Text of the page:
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current cost of solar power installed?


 
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#1 sculptor

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Posted 28 November 2011 - 07:28 PM

anyone have a number for the current cost of installed solar power for a private residence?

$/watt?

#2 eds

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Posted 29 November 2011 - 12:28 AM

Attached File  GEPV.jpg   38.42K   5 downloads
GE working to cut installed cost of rooftop solar to $4 a watt—in 2012

GE and DOE's SunShot system,

"Plug-N-Play" modular rooftop systems

, (DIY?)
$/watt costs installed without subsidies to the consumer:
2011 = $6.50
2012 = $4.00
2015 = $3.00

#3 eds

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Posted 29 November 2011 - 01:38 AM

Attached File  GEColorado.jpg   28.04K   0 downloads
GE to build largest U.S. PV manufacturing plant in Colorado
. . . with 400 megawatts of annual production capacity.

The company plans to get operations up quickly
. . . with cadmium telluride (CdTe) photovoltaics panels
. . . coming off production lines in 2012.

“We’re going to focus on
. . . utility-scale projects,
but we’re not ruling out the commercial and
. . . residential rooftops ultimately” Merfeld said.

#4 jasserEnv

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Posted 29 November 2011 - 07:59 AM

I don't know the wattage, but a friend just spent about $80K to cover the south facing portion of his roof with solar panels. He doesn't live in a mansion either. All in all, it is not cheap and has to be considered a long term investment. You also really need to get a solar energy assessment to determine if it is worth it.

#5 eds

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Posted 29 November 2011 - 08:41 AM

Quote

The price of solar photovoltaic panels may have dropped precipitously in the past year,
. . . but the rest of the system including the installation and permitting costs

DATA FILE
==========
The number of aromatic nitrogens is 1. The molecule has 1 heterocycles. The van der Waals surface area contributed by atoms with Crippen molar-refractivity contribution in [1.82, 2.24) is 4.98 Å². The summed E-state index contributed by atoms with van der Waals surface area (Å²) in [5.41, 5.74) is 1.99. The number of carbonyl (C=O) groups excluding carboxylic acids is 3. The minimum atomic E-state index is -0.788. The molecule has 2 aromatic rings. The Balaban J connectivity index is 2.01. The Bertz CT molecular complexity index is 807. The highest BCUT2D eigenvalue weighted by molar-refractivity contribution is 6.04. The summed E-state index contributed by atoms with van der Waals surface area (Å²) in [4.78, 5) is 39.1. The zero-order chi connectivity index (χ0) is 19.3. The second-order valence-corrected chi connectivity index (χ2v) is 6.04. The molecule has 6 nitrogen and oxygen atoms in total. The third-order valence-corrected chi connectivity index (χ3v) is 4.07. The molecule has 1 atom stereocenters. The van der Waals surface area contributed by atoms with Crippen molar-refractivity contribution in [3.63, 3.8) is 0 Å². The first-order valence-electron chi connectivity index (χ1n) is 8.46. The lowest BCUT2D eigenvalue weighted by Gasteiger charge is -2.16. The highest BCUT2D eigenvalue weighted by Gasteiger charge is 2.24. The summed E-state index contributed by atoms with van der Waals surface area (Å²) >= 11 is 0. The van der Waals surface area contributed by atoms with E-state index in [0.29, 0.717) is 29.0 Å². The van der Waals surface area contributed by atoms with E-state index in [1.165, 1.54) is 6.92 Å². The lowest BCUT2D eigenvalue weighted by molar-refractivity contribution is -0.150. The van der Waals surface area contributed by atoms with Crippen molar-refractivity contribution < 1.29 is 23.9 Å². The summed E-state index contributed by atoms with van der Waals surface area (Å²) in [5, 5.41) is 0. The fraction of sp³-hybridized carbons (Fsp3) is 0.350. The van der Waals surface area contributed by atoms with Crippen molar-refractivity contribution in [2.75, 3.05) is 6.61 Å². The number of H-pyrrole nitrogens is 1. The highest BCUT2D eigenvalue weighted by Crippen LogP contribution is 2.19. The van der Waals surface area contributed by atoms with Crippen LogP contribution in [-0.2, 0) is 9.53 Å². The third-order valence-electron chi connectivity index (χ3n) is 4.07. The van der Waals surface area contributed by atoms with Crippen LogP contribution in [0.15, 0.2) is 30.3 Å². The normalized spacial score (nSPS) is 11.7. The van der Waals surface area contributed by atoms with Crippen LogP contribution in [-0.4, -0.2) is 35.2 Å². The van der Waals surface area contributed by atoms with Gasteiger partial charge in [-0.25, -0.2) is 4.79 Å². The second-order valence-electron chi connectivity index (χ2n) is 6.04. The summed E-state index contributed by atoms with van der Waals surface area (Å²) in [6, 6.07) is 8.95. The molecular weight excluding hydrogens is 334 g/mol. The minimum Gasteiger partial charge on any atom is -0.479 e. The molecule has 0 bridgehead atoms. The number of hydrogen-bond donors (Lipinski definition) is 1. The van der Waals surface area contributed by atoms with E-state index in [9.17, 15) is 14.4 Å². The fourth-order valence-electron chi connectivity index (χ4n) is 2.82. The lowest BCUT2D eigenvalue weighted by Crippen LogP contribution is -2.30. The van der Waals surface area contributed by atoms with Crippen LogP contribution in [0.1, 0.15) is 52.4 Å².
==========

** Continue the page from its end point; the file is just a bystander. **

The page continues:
. . . which accounts for up to half of the final tally — have not.
General Electric aims to change that with two research projects
. . . tied to the Energy Department’s Sunshot Initiative
. . . to cut solar costs to $1 per watt.
Today, the average cost of installing a solar system,
. . . on a typical home is $6.50 per watt, or $32,500.
We want to cut the cost by more than half.
. . . At less than half the price, solar systems will be practical
. . . for millions of homeowners in the United States,
. . . Charlie Korman, manager of solar energy programs at GE Global Research,
. . . said in a release Wednesday.
To achieve such a radical cost reduction, new technologies are needed to simplify and
. . . standardize how solar installations are made.
. . . The process has to be as routine as putting a new roof on your home.

#6 DW Wood

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Posted 29 November 2011 - 12:48 PM

It's cheaper if you install them yourself. It's not as hard as it sounds. Modern panels are pretty much dummy proof to put together. There is also (Especially in the USA) companies that sell "made in China" panels that work well and meet US standards. The only difference is they are not made by a unionized company and therefore considerably cheaper.

Without listing companies (as I'm not sure the policy on this site) you can do a little work on google and if installing yourself, you can get solar panels on your roof for around $2 a watt or less.

#7 sculptor

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Posted 29 November 2011 - 08:05 PM

Thanx for the information:

currently, the power company charges $.10/kilowatt----------in most iowa winters we get sunshine less than 1/2 of the days--and then(during heating season), for heating, the power company charges 2 cents/kilowatt hour

even at a buck a watt------$1000/kilowatt payback means they gotta last maintenance free for ...?500 weeks?

ok

then square foot per watt?